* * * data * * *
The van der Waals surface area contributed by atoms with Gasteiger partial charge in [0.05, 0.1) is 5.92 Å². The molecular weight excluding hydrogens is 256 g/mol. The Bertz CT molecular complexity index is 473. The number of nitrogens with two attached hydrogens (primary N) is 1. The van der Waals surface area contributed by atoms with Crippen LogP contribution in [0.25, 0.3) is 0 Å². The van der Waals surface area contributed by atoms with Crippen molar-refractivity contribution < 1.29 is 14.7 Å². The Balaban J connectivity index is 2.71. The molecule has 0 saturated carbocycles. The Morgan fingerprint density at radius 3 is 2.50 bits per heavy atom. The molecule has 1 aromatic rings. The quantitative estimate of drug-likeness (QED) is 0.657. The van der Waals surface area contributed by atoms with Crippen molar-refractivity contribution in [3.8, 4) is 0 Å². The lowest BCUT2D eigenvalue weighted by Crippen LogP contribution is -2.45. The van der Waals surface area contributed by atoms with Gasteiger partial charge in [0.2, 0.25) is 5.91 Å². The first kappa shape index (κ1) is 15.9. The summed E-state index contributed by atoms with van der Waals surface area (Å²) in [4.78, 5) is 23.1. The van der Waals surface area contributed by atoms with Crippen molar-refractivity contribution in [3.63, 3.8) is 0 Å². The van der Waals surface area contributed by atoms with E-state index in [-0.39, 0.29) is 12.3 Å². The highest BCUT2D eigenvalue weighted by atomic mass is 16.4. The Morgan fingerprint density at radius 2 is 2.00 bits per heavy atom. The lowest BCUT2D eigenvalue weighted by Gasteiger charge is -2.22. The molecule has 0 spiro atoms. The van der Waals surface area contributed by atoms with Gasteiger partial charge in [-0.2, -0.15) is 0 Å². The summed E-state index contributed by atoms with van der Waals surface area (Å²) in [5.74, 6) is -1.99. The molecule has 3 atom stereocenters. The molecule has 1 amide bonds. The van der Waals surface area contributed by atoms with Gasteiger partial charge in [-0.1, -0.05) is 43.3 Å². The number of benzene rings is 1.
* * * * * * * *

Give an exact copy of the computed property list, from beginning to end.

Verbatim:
The van der Waals surface area contributed by atoms with Gasteiger partial charge in [0.05, 0.1) is 5.92 Å². The molecular weight excluding hydrogens is 256 g/mol. The Bertz CT molecular complexity index is 473. The number of nitrogens with two attached hydrogens (primary N) is 1. The van der Waals surface area contributed by atoms with Crippen LogP contribution in [0.25, 0.3) is 0 Å². The van der Waals surface area contributed by atoms with Crippen molar-refractivity contribution < 1.29 is 14.7 Å². The Balaban J connectivity index is 2.71. The molecule has 0 saturated carbocycles. The Morgan fingerprint density at radius 3 is 2.50 bits per heavy atom. The molecule has 1 aromatic rings. The quantitative estimate of drug-likeness (QED) is 0.657. The van der Waals surface area contributed by atoms with Crippen molar-refractivity contribution in [3.8, 4) is 0 Å². The lowest BCUT2D eigenvalue weighted by Crippen LogP contribution is -2.45. The van der Waals surface area contributed by atoms with Gasteiger partial charge in [0.2, 0.25) is 5.91 Å². The first kappa shape index (κ1) is 15.9. The summed E-state index contributed by atoms with van der Waals surface area (Å²) in [4.78, 5) is 23.1. The van der Waals surface area contributed by atoms with Crippen molar-refractivity contribution in [3.63, 3.8) is 0 Å². The van der Waals surface area contributed by atoms with E-state index in [-0.39, 0.29) is 12.3 Å². The highest BCUT2D eigenvalue weighted by atomic mass is 16.4. The Morgan fingerprint density at radius 2 is 2.00 bits per heavy atom. The lowest BCUT2D eigenvalue weighted by Gasteiger charge is -2.22. The molecule has 0 spiro atoms. The van der Waals surface area contributed by atoms with Gasteiger partial charge in [-0.2, -0.15) is 0 Å². The summed E-state index contributed by atoms with van der Waals surface area (Å²) in [5.74, 6) is -1.99. The molecule has 3 atom stereocenters. The molecule has 1 amide bonds. The van der Waals surface area contributed by atoms with Gasteiger partial charge in [-0.1, -0.05) is 43.3 Å². The number of benzene rings is 1.